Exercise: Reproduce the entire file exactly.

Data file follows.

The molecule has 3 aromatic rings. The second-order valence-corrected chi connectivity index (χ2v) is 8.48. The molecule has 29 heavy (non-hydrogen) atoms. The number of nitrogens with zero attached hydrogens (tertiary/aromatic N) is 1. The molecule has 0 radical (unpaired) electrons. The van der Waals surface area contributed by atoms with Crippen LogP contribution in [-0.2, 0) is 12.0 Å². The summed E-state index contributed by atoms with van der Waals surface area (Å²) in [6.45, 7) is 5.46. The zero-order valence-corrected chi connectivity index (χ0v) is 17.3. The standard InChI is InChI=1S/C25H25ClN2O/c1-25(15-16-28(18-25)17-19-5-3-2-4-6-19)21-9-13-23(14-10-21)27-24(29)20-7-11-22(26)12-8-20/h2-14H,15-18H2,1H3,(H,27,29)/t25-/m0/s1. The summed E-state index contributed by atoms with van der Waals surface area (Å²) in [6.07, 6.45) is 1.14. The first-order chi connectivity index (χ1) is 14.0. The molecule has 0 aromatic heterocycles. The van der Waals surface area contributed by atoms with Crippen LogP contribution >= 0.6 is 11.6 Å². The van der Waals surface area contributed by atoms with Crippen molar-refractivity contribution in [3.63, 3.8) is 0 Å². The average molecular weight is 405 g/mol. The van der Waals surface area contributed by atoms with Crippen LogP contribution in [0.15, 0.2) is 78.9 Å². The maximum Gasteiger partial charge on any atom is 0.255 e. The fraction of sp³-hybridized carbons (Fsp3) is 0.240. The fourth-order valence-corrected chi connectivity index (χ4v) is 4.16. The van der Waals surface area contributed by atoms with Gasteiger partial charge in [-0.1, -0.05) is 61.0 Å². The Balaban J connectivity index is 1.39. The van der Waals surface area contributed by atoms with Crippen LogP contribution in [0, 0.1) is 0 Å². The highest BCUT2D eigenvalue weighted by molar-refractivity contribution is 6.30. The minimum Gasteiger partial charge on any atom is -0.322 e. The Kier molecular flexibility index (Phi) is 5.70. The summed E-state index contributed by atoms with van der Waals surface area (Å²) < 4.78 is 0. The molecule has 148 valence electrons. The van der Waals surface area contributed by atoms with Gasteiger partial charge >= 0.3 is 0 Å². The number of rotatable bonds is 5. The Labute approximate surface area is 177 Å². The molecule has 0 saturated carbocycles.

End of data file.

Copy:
The molecule has 3 aromatic rings. The second-order valence-corrected chi connectivity index (χ2v) is 8.48. The molecule has 29 heavy (non-hydrogen) atoms. The number of nitrogens with zero attached hydrogens (tertiary/aromatic N) is 1. The molecule has 0 radical (unpaired) electrons. The van der Waals surface area contributed by atoms with Crippen LogP contribution in [-0.2, 0) is 12.0 Å². The summed E-state index contributed by atoms with van der Waals surface area (Å²) in [6.45, 7) is 5.46. The zero-order valence-corrected chi connectivity index (χ0v) is 17.3. The standard InChI is InChI=1S/C25H25ClN2O/c1-25(15-16-28(18-25)17-19-5-3-2-4-6-19)21-9-13-23(14-10-21)27-24(29)20-7-11-22(26)12-8-20/h2-14H,15-18H2,1H3,(H,27,29)/t25-/m0/s1. The summed E-state index contributed by atoms with van der Waals surface area (Å²) in [6.07, 6.45) is 1.14. The first-order chi connectivity index (χ1) is 14.0. The molecule has 0 aromatic heterocycles. The van der Waals surface area contributed by atoms with Crippen LogP contribution >= 0.6 is 11.6 Å². The van der Waals surface area contributed by atoms with Crippen molar-refractivity contribution in [3.63, 3.8) is 0 Å². The average molecular weight is 405 g/mol. The van der Waals surface area contributed by atoms with Crippen LogP contribution in [0.15, 0.2) is 78.9 Å². The maximum Gasteiger partial charge on any atom is 0.255 e. The fraction of sp³-hybridized carbons (Fsp3) is 0.240. The fourth-order valence-corrected chi connectivity index (χ4v) is 4.16. The van der Waals surface area contributed by atoms with Gasteiger partial charge in [-0.1, -0.05) is 61.0 Å². The Balaban J connectivity index is 1.39. The van der Waals surface area contributed by atoms with Crippen LogP contribution in [0, 0.1) is 0 Å². The highest BCUT2D eigenvalue weighted by molar-refractivity contribution is 6.30. The minimum Gasteiger partial charge on any atom is -0.322 e. The Kier molecular flexibility index (Phi) is 5.70. The summed E-state index contributed by atoms with van der Waals surface area (Å²) < 4.78 is 0. The molecule has 148 valence electrons. The van der Waals surface area contributed by atoms with Gasteiger partial charge >= 0.3 is 0 Å². The number of rotatable bonds is 5. The Labute approximate surface area is 177 Å². The molecule has 0 saturated carbocycles.